As for Sutter, I don’t know that one Kipper ruins the whole argument. He’s gotten a lot of home town discounts in the last few years. This past season he signed Conroy cheap and before that you had Iginla, Regehr and Ference (who he then traded… what a bastard) all sign at what I think could be considered a discount from their market value at the time.

    Clemmensen? He’d leap for joy at 3 years 2.5 per. It’s too much, both for term and money. Check out his AHL numbers.

  17. Woodguy says:

    Clemmensen? He’d leap for joy at 3 years 2.5 per. It’s too much, both for term and money. Check out his AHL numbers.

    You are correct. For some reason I had him a little younger.

    What happened to him in the 05/06 & 06/07 seasons? He only played a total of 19 NHL games and 2 AHL games?

    Aside from the two years he really didn't play his stats are ok, not great.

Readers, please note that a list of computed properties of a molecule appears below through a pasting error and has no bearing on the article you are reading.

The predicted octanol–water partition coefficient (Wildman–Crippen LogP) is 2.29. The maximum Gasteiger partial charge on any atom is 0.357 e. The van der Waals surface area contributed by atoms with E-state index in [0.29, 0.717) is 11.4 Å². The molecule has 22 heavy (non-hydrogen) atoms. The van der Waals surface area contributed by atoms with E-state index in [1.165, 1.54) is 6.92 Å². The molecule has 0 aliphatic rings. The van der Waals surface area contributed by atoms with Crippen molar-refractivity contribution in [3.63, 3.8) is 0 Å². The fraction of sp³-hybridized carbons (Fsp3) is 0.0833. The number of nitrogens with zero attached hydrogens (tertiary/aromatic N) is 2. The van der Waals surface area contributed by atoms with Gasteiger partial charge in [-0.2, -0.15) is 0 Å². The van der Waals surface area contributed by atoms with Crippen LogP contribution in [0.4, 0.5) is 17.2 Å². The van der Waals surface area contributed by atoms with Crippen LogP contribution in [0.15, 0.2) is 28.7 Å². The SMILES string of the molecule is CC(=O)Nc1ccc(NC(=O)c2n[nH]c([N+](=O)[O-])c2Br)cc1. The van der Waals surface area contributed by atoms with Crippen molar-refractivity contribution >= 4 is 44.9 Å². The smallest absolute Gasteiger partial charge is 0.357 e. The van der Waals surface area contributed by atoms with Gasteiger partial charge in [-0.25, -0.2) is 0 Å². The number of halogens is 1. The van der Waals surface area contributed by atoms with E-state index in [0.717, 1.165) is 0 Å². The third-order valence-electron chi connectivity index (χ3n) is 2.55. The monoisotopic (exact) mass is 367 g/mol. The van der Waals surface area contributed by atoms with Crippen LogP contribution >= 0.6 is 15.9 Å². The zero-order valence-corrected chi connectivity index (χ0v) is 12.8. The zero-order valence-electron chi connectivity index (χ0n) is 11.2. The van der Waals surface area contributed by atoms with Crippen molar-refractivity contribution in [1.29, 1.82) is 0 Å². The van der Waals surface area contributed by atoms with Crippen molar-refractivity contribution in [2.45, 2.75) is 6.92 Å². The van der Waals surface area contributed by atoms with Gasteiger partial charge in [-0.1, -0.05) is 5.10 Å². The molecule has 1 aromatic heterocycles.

01-02 Albany AHL 29gp .908 3.29
    02-03 Albany AHL 47gp .910 2.65
    03-04 Albany AHL 22gp .902 3.07
    04-05 Albany AHL 46gp .916 2.81
    05-06 Devils NHL 14gp .881 3.35
    06-07 Devils NHL 6gp .889 3.15
    07-08 Marlie AHL 40gp .910 2.44
    08-09 Devils NHL 33gp .907 2.39

    This year is certainly a peak.

    Mind you these days 31 can be when a goalie is just starting to hit his stride (Thomas, Khabbi, Rollie etc)

    Figuring out goalies ain't easy.

  18. jon k says:

    I also don’t think it’s entirely fair to blame Kipper’s decling performance entirely on him.

    The team’s system has done a 180 change from Sutter to Keenan and the team gives up way too many high quality scoring chances. Keenan has made the system fit his talent and relied on Kipper to clean up the mess. He probably also should have rested him a bit more probably.

  19. Bruce says:

    What happened to him in the 05/06 & 06/07 seasons? He only played a total of 19 NHL games and 2 AHL games?Woodguy: Those two seasons Clemmensen was Brodeur’s full-time backup (a.k.a. “benchwarmer”)